Today, both Ukraine and Russia use drones to deliver payloads over hundreds of miles. And the skies over the front line, a landscape otherwise eerily reminiscent of the trench lines at Verdun and the Somme, are filled with the buzz of drones, some monitoring troop movements, others in hot pursuit.

The combination of entrepreneurial energy and government help more than two years into the war has produced a vibrant industry. The most popular products are small, first-person-view suicide drones, 7 to 10 inches long and propelled by rotors. Virtually every front-line unit uses them, and a good operator can dispatch up to 15 a day. The most sophisticated devices resemble small airplanes with fixed wings up to 30 feet wide. (Sea drones also come in all shapes and sizes, and the next frontier is ground drones—autonomous vehicles capable of complex tasks such as medical evacuation, demining, and combat.)

No one is sure how much of the drone market is driven by the central government. Regional governments and even villages also buy UAVs to give to the military; so do a handful of national charities that pool small donations on messaging platforms. Two celebrity charity foundations—one spearheaded by a former TV presenter, Serhiy Prytula, and the other by activist Serhii Sternenko—have raised tens of millions of dollars for drones and other military equipment. But scores of other smaller volunteer groups also collect money on social media.

Not everyone is satisfied with the government’s efforts to support the drone industry. “The authorities have taken some big steps to make things easier for producers,” said Max Subbotin, a spokesperson for Armadrone. “But it’s not enough.”

A growing company founded by veterans, Armadrone specializes in medium-sized, fixed-wing weapons that fly high and unusually quietly to strike targets up to 28 miles away. Both its product lines, the “Punisher” and the “Rex,” are certified by the Defense Ministry. In 2023, the firm won a government contract, and Subbotin said more than 300 units have come back with repeat orders. But this year, the ministry declined to renew the contract. “They say they’re out of money,” Subbotin said.

Roughly half of the Ukrainian budget—nearly $40 billion—is devoted to defense. In the past two years, Kyiv has managed to cover this bill with tax revenue, but it depends on foreign donors, most importantly the European Union and the United States, to pay for everything else, from social security transfers to the health care system. The problem is that foreign funding is precarious and defense needs are ballooning—for drones but also other equipment and salaries.

Armadrone’s predicament is not unusual. Several big manufacturers are waiting for contracts, and officials concede the ministry has become more selective. “Money is very, very limited,” Bornyakov said. “We’re doing what we can.”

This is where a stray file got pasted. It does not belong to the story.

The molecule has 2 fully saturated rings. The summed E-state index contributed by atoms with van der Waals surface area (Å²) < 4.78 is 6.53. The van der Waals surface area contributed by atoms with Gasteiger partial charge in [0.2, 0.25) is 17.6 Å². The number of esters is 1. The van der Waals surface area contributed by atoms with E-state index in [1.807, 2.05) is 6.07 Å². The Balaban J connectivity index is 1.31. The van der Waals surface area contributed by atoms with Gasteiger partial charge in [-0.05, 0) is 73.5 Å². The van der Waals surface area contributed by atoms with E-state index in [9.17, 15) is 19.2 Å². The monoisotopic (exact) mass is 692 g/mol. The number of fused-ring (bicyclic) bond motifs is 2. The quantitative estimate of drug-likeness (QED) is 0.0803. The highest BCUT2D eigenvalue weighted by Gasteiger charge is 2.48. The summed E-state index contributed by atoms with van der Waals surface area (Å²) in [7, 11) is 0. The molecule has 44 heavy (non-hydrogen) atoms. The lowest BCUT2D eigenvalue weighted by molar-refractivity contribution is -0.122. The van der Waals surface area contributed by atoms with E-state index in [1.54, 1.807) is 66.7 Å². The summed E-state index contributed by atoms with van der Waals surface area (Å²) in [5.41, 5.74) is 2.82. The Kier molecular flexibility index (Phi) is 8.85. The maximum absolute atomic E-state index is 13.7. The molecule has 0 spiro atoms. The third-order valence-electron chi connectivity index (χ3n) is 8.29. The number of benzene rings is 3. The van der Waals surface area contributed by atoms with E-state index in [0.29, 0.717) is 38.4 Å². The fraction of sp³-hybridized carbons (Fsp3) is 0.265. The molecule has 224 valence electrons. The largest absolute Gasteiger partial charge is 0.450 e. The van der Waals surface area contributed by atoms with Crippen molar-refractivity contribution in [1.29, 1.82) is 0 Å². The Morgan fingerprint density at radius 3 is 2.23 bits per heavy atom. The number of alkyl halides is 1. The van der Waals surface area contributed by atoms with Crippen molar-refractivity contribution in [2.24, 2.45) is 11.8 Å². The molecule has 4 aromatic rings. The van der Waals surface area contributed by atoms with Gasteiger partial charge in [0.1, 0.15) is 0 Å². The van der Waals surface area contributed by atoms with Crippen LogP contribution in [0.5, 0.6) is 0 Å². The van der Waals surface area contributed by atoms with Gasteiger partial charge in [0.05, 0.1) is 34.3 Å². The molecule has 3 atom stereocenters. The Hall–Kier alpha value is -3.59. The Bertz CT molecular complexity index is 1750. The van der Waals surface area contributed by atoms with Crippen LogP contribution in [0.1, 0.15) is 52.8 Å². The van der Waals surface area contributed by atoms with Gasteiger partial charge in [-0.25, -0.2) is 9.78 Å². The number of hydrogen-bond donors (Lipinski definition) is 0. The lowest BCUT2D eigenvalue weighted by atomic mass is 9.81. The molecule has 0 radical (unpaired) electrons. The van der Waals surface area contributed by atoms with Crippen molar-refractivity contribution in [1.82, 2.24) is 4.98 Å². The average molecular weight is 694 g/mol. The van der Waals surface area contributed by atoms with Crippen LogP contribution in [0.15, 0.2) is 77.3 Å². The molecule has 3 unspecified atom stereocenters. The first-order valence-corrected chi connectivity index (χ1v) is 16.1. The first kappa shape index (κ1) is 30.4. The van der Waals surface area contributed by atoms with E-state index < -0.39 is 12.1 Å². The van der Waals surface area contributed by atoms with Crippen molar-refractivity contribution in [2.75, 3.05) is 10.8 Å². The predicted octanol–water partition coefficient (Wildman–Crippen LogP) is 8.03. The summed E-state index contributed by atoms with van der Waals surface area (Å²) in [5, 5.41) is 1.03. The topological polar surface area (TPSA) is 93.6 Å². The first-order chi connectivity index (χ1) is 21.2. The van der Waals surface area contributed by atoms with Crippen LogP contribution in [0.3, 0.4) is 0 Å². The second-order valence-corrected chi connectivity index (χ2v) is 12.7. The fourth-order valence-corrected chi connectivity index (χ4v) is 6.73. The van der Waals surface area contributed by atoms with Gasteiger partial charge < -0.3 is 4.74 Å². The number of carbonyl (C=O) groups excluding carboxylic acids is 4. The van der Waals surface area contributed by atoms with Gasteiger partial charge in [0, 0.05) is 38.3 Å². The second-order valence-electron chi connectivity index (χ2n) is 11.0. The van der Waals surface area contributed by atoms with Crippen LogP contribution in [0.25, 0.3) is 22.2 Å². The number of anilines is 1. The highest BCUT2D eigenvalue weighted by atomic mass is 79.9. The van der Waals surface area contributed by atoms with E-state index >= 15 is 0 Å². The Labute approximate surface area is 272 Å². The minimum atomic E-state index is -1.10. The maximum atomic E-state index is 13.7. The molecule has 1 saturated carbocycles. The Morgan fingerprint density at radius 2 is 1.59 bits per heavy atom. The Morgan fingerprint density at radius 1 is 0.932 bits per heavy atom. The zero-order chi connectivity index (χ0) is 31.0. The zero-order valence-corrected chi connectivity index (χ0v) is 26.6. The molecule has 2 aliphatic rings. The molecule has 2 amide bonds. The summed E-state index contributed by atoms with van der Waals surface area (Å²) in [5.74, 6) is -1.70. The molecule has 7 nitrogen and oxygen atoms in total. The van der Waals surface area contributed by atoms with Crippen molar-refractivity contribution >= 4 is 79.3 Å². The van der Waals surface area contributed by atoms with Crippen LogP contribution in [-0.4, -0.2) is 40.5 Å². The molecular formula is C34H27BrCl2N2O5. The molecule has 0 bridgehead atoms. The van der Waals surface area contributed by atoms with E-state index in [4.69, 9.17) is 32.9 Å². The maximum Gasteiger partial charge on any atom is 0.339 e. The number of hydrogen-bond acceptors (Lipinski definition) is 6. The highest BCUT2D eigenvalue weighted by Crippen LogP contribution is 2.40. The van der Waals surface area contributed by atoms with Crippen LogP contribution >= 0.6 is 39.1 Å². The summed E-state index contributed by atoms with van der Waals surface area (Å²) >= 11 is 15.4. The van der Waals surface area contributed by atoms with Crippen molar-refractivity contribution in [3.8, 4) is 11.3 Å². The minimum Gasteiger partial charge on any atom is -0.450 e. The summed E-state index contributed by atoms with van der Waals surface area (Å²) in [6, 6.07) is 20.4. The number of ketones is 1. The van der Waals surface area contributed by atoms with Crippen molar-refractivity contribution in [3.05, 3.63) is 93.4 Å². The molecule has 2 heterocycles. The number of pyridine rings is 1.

Armadrone would like to sell its product abroad and raise the capital it says it needs to continue producing for the Ukrainian military. But there’s a Catch-22. Under martial law, the government won’t allow defense firms to export their product until domestic demand has been met—when all Ukrainian units have everything they need.

A serviceman is assembles a drone, surrounded by many drones in the workshop.

A Ukrainian service member assembles a reusable bomber drone in Zaporizhzhia, Ukraine, on March 8.Ukrinform/NurPhoto via Getty Images

Other critics wonder why state-owned banks haven’t been encouraged to lend to drone producers. And many in the industry are hoping that foreigners—governments and defense contractors—will step in, investing directly in companies making drones for the Ukrainian military. Ukraine is already producing weapons for a 14-nation European drone coalition led by the United Kingdom and Latvia, and Denmark and the Netherlands have signed agreements with Kyiv committing to additional purchases.

Some Western skeptics worry that Ukraine is losing the drone war. Former Google CEO Eric Schmidt, who has donated time and resources to support the Ukrainian tech industry, visited in late 2023 and concluded just that. Russia has more than doubled its military spending since its invasion began. Shopping malls converted into munitions plants are producing materiel around the clock. Of particular concern are Russia’s powerful Orlan-10 surveillance drone and its Lancet attack drone, along with Moscow’s edge in electronic warfare, used to jam the other side’s signals and confuse its operators.

Ukrainian manufacturers Shymkiv and Iakovenko contend that Ukraine is catching up and is indeed ahead in some realms. Last December, Ukrainian President Volodymyr Zelensky announced a goal of 1 million drones in 2024; according to the Ministry of Strategic Industries, Ukraine is on track to produce 2 million. Since Schmidt’s visit, Kyiv has fielded a match for Moscow’s Orlan surveillance drones, and in late February, the Ministry of Digital Transformation announced that it had begun mass production of a loitering drone similar to the Russian Lancet. Meanwhile, Ukraine continues to use sea drones to dramatic effect, severely limiting the Russian navy’s ability to operate in the Black Sea.

Ukrainian manufacturers said Ukraine has also caught up with Russia’s initial superiority in electronic warfare. One area where Kyiv is ahead: autonomous navigation in places with no GPS. The question hanging over the future is about money. “The Ukrainian challenge is available funds,” Shymkiv said, “for both R&D and supply.”

Both the government and the drone-makers are already thinking about what comes after the war. Manufacturers are dreaming of civilian applications—short- and long-range delivery, aerial monitoring, first-responder roles—and foreign markets. Officials are wondering if the lessons learned from deregulation of the drone industry can be applied to other sectors, closing the gap between the two Ukrainian economies.

“There will be a huge debate,” said Bornyakov, the deputy minister. “But I’m sure some of what we’ve done will be extended.”

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Tamar Jacoby